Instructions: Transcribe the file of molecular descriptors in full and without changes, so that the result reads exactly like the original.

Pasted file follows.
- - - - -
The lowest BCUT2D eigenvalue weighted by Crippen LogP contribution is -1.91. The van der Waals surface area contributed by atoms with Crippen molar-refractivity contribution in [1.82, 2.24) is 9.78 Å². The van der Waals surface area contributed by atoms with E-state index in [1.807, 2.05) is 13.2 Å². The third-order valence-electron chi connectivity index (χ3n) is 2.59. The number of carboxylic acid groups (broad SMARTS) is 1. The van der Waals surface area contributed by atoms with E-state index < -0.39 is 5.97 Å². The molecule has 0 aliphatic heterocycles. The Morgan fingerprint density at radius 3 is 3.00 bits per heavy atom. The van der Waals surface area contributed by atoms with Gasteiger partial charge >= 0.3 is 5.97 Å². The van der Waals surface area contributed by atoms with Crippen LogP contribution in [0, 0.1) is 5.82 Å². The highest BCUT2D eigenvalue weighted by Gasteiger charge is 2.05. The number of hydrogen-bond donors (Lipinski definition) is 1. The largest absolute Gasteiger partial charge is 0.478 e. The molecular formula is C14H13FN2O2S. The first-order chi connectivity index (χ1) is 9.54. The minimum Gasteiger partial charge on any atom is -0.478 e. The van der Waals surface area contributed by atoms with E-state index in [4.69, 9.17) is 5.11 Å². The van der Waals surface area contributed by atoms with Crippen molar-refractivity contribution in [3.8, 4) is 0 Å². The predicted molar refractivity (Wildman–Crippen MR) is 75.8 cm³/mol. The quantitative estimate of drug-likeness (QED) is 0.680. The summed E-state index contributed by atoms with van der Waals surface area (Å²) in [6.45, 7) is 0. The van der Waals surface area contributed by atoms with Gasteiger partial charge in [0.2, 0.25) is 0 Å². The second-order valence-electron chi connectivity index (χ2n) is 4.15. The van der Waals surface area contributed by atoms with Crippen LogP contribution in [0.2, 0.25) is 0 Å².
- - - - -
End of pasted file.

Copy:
The lowest BCUT2D eigenvalue weighted by Crippen LogP contribution is -1.91. The van der Waals surface area contributed by atoms with Crippen molar-refractivity contribution in [1.82, 2.24) is 9.78 Å². The van der Waals surface area contributed by atoms with E-state index in [1.807, 2.05) is 13.2 Å². The third-order valence-electron chi connectivity index (χ3n) is 2.59. The number of carboxylic acid groups (broad SMARTS) is 1. The van der Waals surface area contributed by atoms with E-state index < -0.39 is 5.97 Å². The molecule has 0 aliphatic heterocycles. The Morgan fingerprint density at radius 3 is 3.00 bits per heavy atom. The van der Waals surface area contributed by atoms with Gasteiger partial charge >= 0.3 is 5.97 Å². The van der Waals surface area contributed by atoms with Crippen LogP contribution in [0, 0.1) is 5.82 Å². The highest BCUT2D eigenvalue weighted by Gasteiger charge is 2.05. The number of hydrogen-bond donors (Lipinski definition) is 1. The largest absolute Gasteiger partial charge is 0.478 e. The molecular formula is C14H13FN2O2S. The first-order chi connectivity index (χ1) is 9.54. The minimum Gasteiger partial charge on any atom is -0.478 e. The van der Waals surface area contributed by atoms with E-state index in [4.69, 9.17) is 5.11 Å². The van der Waals surface area contributed by atoms with Crippen molar-refractivity contribution in [3.8, 4) is 0 Å². The predicted molar refractivity (Wildman–Crippen MR) is 75.8 cm³/mol. The quantitative estimate of drug-likeness (QED) is 0.680. The summed E-state index contributed by atoms with van der Waals surface area (Å²) in [6.45, 7) is 0. The van der Waals surface area contributed by atoms with Gasteiger partial charge in [0.2, 0.25) is 0 Å². The second-order valence-electron chi connectivity index (χ2n) is 4.15. The van der Waals surface area contributed by atoms with Crippen LogP contribution in [0.2, 0.25) is 0 Å².